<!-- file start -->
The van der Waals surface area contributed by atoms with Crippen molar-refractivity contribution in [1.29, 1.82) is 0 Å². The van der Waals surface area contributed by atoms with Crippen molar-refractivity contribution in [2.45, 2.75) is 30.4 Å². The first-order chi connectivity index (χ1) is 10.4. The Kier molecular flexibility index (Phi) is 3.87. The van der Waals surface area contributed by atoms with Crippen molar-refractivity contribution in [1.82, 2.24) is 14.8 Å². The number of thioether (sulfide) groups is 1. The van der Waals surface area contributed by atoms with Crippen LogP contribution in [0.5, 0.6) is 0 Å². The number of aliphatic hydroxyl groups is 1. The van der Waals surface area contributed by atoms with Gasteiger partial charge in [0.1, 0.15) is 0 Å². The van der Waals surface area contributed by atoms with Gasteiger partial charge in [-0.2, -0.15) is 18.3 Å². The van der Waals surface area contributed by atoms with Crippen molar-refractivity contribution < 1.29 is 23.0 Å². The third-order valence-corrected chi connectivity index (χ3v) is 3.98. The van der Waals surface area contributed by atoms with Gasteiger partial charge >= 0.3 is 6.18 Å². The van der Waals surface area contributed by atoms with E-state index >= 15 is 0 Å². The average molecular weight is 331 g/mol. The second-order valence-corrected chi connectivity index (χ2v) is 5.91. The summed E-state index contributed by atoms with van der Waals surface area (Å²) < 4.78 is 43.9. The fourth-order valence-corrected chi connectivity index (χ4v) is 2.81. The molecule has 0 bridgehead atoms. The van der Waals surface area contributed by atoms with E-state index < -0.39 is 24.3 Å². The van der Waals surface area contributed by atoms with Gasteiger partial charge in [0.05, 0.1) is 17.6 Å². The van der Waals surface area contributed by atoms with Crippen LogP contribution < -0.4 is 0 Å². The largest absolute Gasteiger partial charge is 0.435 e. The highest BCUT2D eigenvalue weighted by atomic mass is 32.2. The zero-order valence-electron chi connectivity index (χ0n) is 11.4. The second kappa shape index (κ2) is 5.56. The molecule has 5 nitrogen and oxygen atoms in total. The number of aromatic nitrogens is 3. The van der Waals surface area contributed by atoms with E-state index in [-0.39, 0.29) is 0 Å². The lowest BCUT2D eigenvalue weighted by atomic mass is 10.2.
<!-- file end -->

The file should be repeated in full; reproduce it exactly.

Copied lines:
The van der Waals surface area contributed by atoms with Crippen molar-refractivity contribution in [1.29, 1.82) is 0 Å². The van der Waals surface area contributed by atoms with Crippen molar-refractivity contribution in [2.45, 2.75) is 30.4 Å². The first-order chi connectivity index (χ1) is 10.4. The Kier molecular flexibility index (Phi) is 3.87. The van der Waals surface area contributed by atoms with Crippen molar-refractivity contribution in [1.82, 2.24) is 14.8 Å². The number of thioether (sulfide) groups is 1. The van der Waals surface area contributed by atoms with Crippen LogP contribution in [0.5, 0.6) is 0 Å². The number of aliphatic hydroxyl groups is 1. The van der Waals surface area contributed by atoms with Gasteiger partial charge in [0.1, 0.15) is 0 Å². The van der Waals surface area contributed by atoms with Gasteiger partial charge in [-0.2, -0.15) is 18.3 Å². The van der Waals surface area contributed by atoms with Crippen molar-refractivity contribution < 1.29 is 23.0 Å². The third-order valence-corrected chi connectivity index (χ3v) is 3.98. The van der Waals surface area contributed by atoms with Gasteiger partial charge >= 0.3 is 6.18 Å². The van der Waals surface area contributed by atoms with E-state index >= 15 is 0 Å². The average molecular weight is 331 g/mol. The second-order valence-corrected chi connectivity index (χ2v) is 5.91. The summed E-state index contributed by atoms with van der Waals surface area (Å²) < 4.78 is 43.9. The fourth-order valence-corrected chi connectivity index (χ4v) is 2.81. The molecule has 0 bridgehead atoms. The van der Waals surface area contributed by atoms with E-state index < -0.39 is 24.3 Å². The van der Waals surface area contributed by atoms with Gasteiger partial charge in [0.05, 0.1) is 17.6 Å². The van der Waals surface area contributed by atoms with Crippen LogP contribution < -0.4 is 0 Å². The largest absolute Gasteiger partial charge is 0.435 e. The highest BCUT2D eigenvalue weighted by atomic mass is 32.2. The zero-order valence-electron chi connectivity index (χ0n) is 11.4. The second kappa shape index (κ2) is 5.56. The molecule has 5 nitrogen and oxygen atoms in total. The number of aromatic nitrogens is 3. The van der Waals surface area contributed by atoms with E-state index in [-0.39, 0.29) is 0 Å². The lowest BCUT2D eigenvalue weighted by atomic mass is 10.2.